Links Daily Devotional

Brave Faith

By faith Abel offered God a better sacrifice than Cain did. By faith he was commended as a righteous man, when God spoke well of his offerings. (Hebrews 11:4, NIV)

In Saturday’s third round of the Shell Houston Open, second round leader Steve Wheatcroft, fighting to stay in the hunt, hit his approach shot into the greenside bunker at the eighteenth. The ball came to rest just inside the back edge of the bunker, leaving him a downhill lie and a shot across the entirety of the bunker and probably 50 feet of green, with water on the other side of the hole.

In other words, Wheatcroft found himself in one of golf’s most difficult situations.

And yet here he was, needing to go at the shot without hesitation if he was to make anything good of it at all.

Then it happened. Wheatcroft hit—to avoid the nastier term—a hosel rocket. Straight right. Out of the bunker, across the far back of the green, into the grass behind the green, but gratefully not in the water. The former Tour winner managed a bogey five and ran for cover.

In golf, some of the bravest acts are required from the smallest shots. It takes as much courage to hit a soaring flop from a tight lie as it does to power a driver over a watery shortcut, as both shots require a full swing and no hesitation.

The Bible speaks frequently of small things.

The prophet Zechariah spoke God’s words when the LORD asked through him, “Who despises the day of small things?” The LORD was charging Zechariah to look at the foundation stones of the new temple. They may not have seemed much in this beginning stage of the rebuilding, but these were the signs that the LORD had big plans ahead.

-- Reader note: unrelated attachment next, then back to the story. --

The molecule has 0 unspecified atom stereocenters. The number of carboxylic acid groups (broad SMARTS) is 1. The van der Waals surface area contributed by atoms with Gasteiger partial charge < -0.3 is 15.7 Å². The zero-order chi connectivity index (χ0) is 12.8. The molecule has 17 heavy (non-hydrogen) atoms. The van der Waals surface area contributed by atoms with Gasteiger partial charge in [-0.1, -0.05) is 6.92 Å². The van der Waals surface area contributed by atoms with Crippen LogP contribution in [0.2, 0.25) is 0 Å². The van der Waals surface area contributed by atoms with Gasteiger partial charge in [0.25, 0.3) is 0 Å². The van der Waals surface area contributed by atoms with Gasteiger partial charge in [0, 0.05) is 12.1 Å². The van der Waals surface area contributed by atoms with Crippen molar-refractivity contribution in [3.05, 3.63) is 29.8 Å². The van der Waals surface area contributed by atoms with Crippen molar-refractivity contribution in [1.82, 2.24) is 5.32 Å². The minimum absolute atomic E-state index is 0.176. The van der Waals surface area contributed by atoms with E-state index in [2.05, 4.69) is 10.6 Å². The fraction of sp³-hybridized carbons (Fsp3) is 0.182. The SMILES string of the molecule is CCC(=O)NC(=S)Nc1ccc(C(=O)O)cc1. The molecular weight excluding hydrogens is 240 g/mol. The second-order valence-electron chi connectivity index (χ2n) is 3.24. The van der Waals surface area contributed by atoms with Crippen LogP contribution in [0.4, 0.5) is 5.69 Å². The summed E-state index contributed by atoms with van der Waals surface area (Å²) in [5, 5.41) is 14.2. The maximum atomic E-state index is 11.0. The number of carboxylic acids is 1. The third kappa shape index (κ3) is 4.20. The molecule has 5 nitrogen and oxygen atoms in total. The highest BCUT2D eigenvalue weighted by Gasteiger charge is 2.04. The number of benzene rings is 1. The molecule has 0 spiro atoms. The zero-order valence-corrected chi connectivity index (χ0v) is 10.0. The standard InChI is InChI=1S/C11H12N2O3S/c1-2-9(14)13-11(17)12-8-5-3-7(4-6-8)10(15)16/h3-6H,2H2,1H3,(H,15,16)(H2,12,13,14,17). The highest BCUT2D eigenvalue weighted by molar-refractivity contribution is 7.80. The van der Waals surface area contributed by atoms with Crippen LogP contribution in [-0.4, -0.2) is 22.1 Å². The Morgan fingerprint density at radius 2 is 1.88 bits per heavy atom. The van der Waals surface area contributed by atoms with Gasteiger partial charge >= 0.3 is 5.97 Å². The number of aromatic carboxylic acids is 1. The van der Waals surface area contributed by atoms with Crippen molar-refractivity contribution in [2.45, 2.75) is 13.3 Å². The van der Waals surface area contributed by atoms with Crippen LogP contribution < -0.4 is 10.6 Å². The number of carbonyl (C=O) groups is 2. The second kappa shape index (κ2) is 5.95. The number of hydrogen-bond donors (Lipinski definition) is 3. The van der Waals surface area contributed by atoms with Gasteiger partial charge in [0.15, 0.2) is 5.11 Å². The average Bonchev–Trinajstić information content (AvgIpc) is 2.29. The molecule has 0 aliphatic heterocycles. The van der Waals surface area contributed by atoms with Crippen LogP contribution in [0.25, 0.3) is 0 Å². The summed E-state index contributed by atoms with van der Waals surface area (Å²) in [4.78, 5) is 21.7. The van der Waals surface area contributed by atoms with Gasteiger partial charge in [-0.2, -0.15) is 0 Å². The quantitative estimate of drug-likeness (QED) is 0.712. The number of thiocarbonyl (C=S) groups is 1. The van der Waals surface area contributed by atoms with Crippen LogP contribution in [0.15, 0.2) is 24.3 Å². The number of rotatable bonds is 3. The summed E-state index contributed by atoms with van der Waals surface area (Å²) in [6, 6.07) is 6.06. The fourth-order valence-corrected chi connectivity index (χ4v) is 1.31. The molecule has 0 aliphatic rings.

Jesus famously spoke of faith the size of a mustard seed. If we could demonstrate even a small faith, he said, we would see big results—like the moving of a mountain. Likewise, he said that those who can be trusted in small matters are also to be trusted with things demanding far more.

Faith itself often seems like one of these small things. If faith is more than the invisible belief in our heart, then perhaps it is words and not much else. So little. So incidental.

But this may blow your mind: Cain’s name was drawn from the Hebrew for “a work of one’s hand,” while Abel’s came from the Hebrew for “mere breath.” Yet in the lineage of faith, whose name survives? Abel’s. “By faith…” we read of Abel and those who would come after him in this progression of true believers.

If we are to get in line behind them, we will never do so by our tremendous feats but by our brave faith. We may not think we are believing for much, but we must believe. That is the thing—believing. Like breathing. If we can just do that, even if only like little children, we will have taken a mighty step.

Jeff Hopper

April 3, 2013

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